- Eosinophilic: The second most common form. Basically akin to a severe food allergy; Dietary management is key, with immune suppressants being needed as well. Anthelmintics are also usually provided empirically even if parasite screens are negative.
- Neutrophilic: This suggests a bacterial cause for the disease process. In these cases, if fecal PCR screen is negative, fecal cultures may be helpful. I generally treat with a combination of fluoroquinolone and either metronidazole or amoxicillin if pathogen testing is not definitive. Immune suppressive therapy needs to be used cautiously in these patients
- Granulomatous: The least common but most frustrating subtype. This type of inflammation suggests a higher level pathogen such as fungal disease, protothecosis, or intra-cellular pathogens are present. Fluorescent in situ hybridization (“FISH”) analysis should be submitted to Cornell University to screen for intracellular pathogens, and fungal serology (Pythium, Histoplasmosis, etc) may be indicated. If thoracic radiographs have not been performed to this point, they need to be taken to screen for evidence of infectious disease in the “other half” of the patient.
Once a diagnosis of Inflammatory Bowel Disease is in hand, one can feel more confident about proceeding with definitive immune suppressive therapy ALONG WITH dietary and/or antibacterial therapy as indicated by the patient. Sometimes plan A’” doesn’t work well, so a plan “B”, “C” etc may be needed.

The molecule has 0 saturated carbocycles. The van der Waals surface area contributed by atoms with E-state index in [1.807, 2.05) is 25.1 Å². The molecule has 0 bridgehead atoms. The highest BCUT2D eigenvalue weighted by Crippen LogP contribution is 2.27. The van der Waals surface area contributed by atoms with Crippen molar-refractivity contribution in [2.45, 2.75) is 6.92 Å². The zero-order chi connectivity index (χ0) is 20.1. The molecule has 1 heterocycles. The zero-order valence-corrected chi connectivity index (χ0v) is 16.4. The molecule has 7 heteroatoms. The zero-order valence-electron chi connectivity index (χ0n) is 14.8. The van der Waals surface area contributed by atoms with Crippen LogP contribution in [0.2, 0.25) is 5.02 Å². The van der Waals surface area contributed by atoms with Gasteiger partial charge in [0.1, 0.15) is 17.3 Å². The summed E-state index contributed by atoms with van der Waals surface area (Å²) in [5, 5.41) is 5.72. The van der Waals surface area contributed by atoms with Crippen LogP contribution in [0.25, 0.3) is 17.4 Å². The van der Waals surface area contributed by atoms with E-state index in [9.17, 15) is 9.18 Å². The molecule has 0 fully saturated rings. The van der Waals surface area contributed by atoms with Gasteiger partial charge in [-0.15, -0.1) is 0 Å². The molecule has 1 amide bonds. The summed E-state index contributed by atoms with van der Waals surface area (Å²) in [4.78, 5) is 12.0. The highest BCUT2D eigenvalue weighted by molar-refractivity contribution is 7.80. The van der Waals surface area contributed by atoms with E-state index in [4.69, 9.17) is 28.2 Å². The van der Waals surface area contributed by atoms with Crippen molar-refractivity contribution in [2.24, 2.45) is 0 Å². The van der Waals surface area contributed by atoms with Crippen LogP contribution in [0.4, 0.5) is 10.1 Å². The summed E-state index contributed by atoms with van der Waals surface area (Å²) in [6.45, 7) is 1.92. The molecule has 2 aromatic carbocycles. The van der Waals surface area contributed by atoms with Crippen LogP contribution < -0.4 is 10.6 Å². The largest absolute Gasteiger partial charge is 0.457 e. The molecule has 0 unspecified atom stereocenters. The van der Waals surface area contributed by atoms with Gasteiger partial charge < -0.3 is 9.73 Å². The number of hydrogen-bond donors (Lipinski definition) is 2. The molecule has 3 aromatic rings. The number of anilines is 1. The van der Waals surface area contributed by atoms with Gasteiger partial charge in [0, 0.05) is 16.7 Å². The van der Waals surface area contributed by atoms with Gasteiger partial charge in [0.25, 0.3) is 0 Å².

Simply put, we can adjust the diet, the bacteria, or the immune suppressant medications. This trio of therapy is our toolbox with IBD. Clients should be warned that not every pet responds to appropriate therapy right away, and the treatment may need to be altered based on clinical response.
Therapeutic options for IBD constitutes an entire additional article, but a summary is provided in the accompanying table. (Table 1) The patient is usually started on higher doses of medications and tapered over many months. Some pets can be managed long term with just diet after being tapered slowly off the medications. However, repeat biopsies typically still show inflammatory cell infiltrates, which could reactivate if an inciting trigger food or bacteria is presented.
This is a lifelong, treatable but not curable condition which requires good communication with the client and individualized therapy. Prognosis is good to excellent for most cases of IBD. For those with protein losing enteropathy (PLE), prognosis is guarded to fair, as it may be harder to achieve and maintain control. PLE patients usually need life-long immune suppressive therapy but the goal is to have them on every other day glucocorticoid therapy or less.